If President Trump is not an ‘officer of the United States,’ Section 3 should not apply

by Elad Hakim

Op-ed by Elad Hakim | Photo: Alamy

As President Donald J. Trump continues to dominate the field, some are looking to disqualify him from the ballot in different states pursuant to Section 3 of the Fourteenth Amendment, which states:

“No person shall be a Senator or Representative in Congress, or elector of President and Vice-President, or hold any office, civil or military, under the United States, or under any State, who, having previously taken an oath, as a member of Congress, or as an officer of the United States, or as a member of any State legislature, or as an executive or judicial officer of any State, to support the Constitution of the United States, shall have engaged in insurrection or rebellion against the same, or given aid or comfort to the enemies thereof. But Congress may by a vote of two-thirds of each House, remove such disability.”

The gist of the argument is that Trump allegedly engaged in an insurrection against the United States and is, therefore, prohibited from holding office.

There are many reasons why this interpretation or argument should fail.

There was no insurrection

To begin, there is no evidence that Trump engaged in an insurrection nor proof that an insurrection occurred. As a matter of fact, the Senate acquitted Trump of such ridiculous charges during the second impeachment.

Section 3 requires an act of Congress for enforcement

Additionally, there are grounds to argue that enforcement of this section must come from Congress pursuant to Section 5, which states, “The Congress shall have the power to enforce, by appropriate legislation, the provisions of this article.” If this is the case, it is hard to imagine how anyone other than Congress has standing to enforce this provision.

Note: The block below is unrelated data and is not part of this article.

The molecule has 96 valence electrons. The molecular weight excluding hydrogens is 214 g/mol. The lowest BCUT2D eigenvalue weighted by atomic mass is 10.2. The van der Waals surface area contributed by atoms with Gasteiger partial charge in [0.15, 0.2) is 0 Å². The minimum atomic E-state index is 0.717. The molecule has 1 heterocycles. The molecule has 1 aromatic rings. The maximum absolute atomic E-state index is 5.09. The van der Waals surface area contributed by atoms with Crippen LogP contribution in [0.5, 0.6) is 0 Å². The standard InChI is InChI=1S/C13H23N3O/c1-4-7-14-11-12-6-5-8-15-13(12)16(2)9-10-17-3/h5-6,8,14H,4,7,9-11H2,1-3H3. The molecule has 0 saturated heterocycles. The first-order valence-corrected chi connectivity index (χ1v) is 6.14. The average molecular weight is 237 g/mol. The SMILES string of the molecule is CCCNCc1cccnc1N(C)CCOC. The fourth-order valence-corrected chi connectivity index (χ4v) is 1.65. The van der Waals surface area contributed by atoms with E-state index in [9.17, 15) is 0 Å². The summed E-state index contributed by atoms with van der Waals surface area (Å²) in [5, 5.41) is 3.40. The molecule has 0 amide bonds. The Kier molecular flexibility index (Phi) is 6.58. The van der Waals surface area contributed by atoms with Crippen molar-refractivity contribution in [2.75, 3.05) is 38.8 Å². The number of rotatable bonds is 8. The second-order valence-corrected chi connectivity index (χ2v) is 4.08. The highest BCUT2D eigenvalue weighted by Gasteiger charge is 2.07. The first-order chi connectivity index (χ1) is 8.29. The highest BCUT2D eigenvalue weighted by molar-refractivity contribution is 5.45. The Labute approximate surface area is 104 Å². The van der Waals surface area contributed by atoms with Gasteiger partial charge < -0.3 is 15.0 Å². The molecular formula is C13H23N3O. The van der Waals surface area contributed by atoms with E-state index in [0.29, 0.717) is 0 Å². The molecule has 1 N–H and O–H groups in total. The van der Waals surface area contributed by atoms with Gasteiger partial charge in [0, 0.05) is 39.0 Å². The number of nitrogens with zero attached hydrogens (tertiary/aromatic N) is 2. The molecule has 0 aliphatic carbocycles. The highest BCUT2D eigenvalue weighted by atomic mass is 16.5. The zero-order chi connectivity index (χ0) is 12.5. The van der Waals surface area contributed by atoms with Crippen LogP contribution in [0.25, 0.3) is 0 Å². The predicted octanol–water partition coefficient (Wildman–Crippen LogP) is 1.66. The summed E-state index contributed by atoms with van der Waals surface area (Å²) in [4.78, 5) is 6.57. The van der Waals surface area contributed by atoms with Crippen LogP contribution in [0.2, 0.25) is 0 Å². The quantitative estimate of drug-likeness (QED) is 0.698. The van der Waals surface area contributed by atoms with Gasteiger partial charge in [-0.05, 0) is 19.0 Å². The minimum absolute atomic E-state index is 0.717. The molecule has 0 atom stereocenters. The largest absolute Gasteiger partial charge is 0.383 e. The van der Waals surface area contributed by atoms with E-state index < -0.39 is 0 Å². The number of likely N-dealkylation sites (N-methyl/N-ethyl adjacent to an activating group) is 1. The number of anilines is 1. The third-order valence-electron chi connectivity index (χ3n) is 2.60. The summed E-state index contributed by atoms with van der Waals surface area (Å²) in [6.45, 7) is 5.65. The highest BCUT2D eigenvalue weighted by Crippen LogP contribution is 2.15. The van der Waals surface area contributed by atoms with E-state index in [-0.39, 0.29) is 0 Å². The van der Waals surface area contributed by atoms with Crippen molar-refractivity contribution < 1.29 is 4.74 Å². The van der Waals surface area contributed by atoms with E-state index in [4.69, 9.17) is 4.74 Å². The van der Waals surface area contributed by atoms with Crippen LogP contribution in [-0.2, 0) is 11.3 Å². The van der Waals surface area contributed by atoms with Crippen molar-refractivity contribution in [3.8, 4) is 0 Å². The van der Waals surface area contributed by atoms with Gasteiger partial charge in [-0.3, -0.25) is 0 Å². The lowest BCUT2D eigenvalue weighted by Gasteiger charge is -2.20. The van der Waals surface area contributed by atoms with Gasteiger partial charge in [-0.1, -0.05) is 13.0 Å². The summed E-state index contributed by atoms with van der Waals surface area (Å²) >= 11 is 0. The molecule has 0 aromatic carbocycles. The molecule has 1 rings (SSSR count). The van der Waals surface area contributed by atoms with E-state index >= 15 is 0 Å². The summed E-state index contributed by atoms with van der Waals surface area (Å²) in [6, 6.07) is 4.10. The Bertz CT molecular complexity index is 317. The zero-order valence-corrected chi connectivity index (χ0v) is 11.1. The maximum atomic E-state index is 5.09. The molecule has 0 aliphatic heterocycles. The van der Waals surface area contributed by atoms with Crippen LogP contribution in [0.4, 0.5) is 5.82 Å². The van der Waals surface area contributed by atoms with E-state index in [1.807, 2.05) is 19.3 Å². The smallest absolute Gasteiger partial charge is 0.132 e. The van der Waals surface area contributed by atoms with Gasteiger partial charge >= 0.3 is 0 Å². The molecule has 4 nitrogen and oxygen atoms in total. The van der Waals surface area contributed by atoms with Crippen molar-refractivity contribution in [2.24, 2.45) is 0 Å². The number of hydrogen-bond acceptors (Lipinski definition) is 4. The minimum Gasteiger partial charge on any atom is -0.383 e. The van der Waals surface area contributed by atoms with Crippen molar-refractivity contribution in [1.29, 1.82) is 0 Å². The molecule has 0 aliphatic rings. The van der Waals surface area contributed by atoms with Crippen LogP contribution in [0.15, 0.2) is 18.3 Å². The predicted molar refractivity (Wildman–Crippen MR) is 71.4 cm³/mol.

The Constitution is clear about the qualifications for president

Moreover, the Constitution is very clear about the qualifications for president. Article II, Section 1, Clause 5 specifically states:

“No Person except a natural born Citizen, or a Citizen of the United States, at the time of the Adoption of this Constitution, shall be eligible to the Office of President; neither shall any Person be eligible to that Office who shall not have attained to the Age of thirty five Years, and been fourteen Years a Resident within the United States.”

In other words, to be eligible, a person must be a natural-born citizen of the United States, at least 35 years old, and a resident of the United States for at least 14 years.

In a previous report written by Seth Barrett Tillman, Tillman noted:

“It is widely accepted that the Supreme Court’s decisions in Powell v. McCormack and U.S. Term Limits, Inc. v. Thornton have come to stand for the proposition that neither Congress nor the States can add to the express textual qualifications for House and Senate seats in Article I. Importantly, the rationale of Powell and U.S. Term Limits, Inc.—i.e., the primacy of the written Constitution’s express provisions setting fixed textual qualifications—equally applies to the qualifications for the presidency (and vice presidency) in Article II.  Indeed, this extension of Powell and U.S. Term Limits, Inc. appears uncontroversial.”

In other words, Tillman argued that the constitutional qualifications for president are exclusive and that Congress has no authority to add additional qualifications except when specifically authorized to do so. Therefore, assuming Congress does not make a move to enforce Section 3, any other effort to prevent Trump from appearing on the ballot would likely face legal hurdles due to the constitutional language setting forth the sole requirements for one seeking to become president.